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Senator Alesi Sponsors Child Protection Legislation

 

Senator Jim Alesi (R,C-Perinton) and Assemblywoman Ginny Fields (D,WFP-Sayville) are sponsoring bills in the NYS Senate and Assembly regarding the dangers that yo-yo waterballs pose to children. Their legislation (S.5960/A.9048) prohibits the sale, importation, manufacturing, or distribution of yo-yo waterballs in New York State.

Yo-yo waterballs consist of a liquid-filled ball on an elastic cord with a small finger loop at the end that allows children to throw the ball, stretch the cord and bounce it back like a yo-yo. Since its emergence in 2003, consumer safety agencies around the world have received numerous complaints from parents reporting various injuries involving the toy, including strangulation, laceration and eye injuries.

"When the line between entertainment and safety is crossed, it is my job as a legislator to step in and safeguard our children from this dangerous toy," said Senator Alesi. "Several reports have shown the danger associated with yo-yo waterballs and now is the time for legislative action."

The New York State Consumer Protection Board has issued two warnings calling yo-yo waterballs a serious hazard to children. The second warning was issued after a five-year-old girl from the Rochester suburb of Pittsford was nearly strangled by the toy's long elastic cord. Similar to other choking incidents involving yo-yo waterballs, the elastic cord became wrapped around the child's neck after she had been twirling it above her head. The cord was wrapped so tightly that her father, Dr. Marc Lande, a pediatrician from Rochester, had to use a pair of scissors to cut the cord.

"As a pediatrician and a father, I wholeheartedly support the position to ban yo-yo waterballs in New York State," affirmed Dr. Lande. "I urge the legislature to act on this legislation and protect our children from these clearly dangerous toys."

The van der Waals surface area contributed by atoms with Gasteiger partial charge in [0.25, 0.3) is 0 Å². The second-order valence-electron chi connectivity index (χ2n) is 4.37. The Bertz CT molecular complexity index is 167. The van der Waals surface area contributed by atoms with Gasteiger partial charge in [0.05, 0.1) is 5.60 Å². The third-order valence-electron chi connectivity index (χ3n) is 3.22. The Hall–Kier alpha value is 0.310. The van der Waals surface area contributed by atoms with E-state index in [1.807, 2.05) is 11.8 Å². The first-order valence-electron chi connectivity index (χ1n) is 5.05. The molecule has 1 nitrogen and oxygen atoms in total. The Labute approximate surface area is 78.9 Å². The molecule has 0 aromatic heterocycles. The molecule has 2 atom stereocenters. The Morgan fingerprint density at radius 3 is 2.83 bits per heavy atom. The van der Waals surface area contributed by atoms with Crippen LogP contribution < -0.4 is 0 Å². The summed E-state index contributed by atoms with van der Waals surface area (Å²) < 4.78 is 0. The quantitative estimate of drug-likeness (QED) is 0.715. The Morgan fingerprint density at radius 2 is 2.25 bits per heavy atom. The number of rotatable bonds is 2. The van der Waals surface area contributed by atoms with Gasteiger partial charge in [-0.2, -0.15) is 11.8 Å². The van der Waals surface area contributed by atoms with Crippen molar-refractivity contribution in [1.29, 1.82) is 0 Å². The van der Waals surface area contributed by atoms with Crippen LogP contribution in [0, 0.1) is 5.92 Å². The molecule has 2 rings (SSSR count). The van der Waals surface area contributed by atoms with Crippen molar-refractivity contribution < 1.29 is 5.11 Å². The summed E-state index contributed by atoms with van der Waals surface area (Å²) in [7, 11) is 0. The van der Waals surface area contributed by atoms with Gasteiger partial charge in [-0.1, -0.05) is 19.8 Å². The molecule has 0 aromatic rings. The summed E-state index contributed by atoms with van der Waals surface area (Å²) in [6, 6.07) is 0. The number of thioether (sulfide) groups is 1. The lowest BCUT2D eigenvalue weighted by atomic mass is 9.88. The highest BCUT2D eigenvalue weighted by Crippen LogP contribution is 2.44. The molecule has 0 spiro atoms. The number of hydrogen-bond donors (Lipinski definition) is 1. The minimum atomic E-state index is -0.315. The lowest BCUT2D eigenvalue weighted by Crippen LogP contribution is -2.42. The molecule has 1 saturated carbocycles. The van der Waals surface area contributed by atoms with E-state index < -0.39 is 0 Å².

According to injury reports collected by the U.S. Consumer Product Safety Commission (CPSC), since December of 2002, yo-yo waterballs were responsible for 400 reported health incidents, 290 of which were classified as causing suffocation or strangulation. Furthermore, a safety investigation conducted by the U.S. CPSC found that yo-yo waterballs pose a potential risk of strangulation.

Yo-yo waterballs are banned in France, the United Kingdom, Luxembourg, Australia, Brazil, and Canada. The toys have been banned in Illinois, and Massachusetts and New Jersey have issued warnings concerning the threat posed to children by yo-yo waterballs. Consumer Reports rated yo-yo waterballs as "not acceptable" in the December 2003 issue, stating that the toy poses significant safety concerns. Lastly, in their annual survey of toy safety entitled, "Trouble in Toyland" (November 2005), the National Association of State Public Interest Research Groups recommended yo-yo waterballs be banned in the United States. A complete version of this report can be found at: www.toysafety.net.

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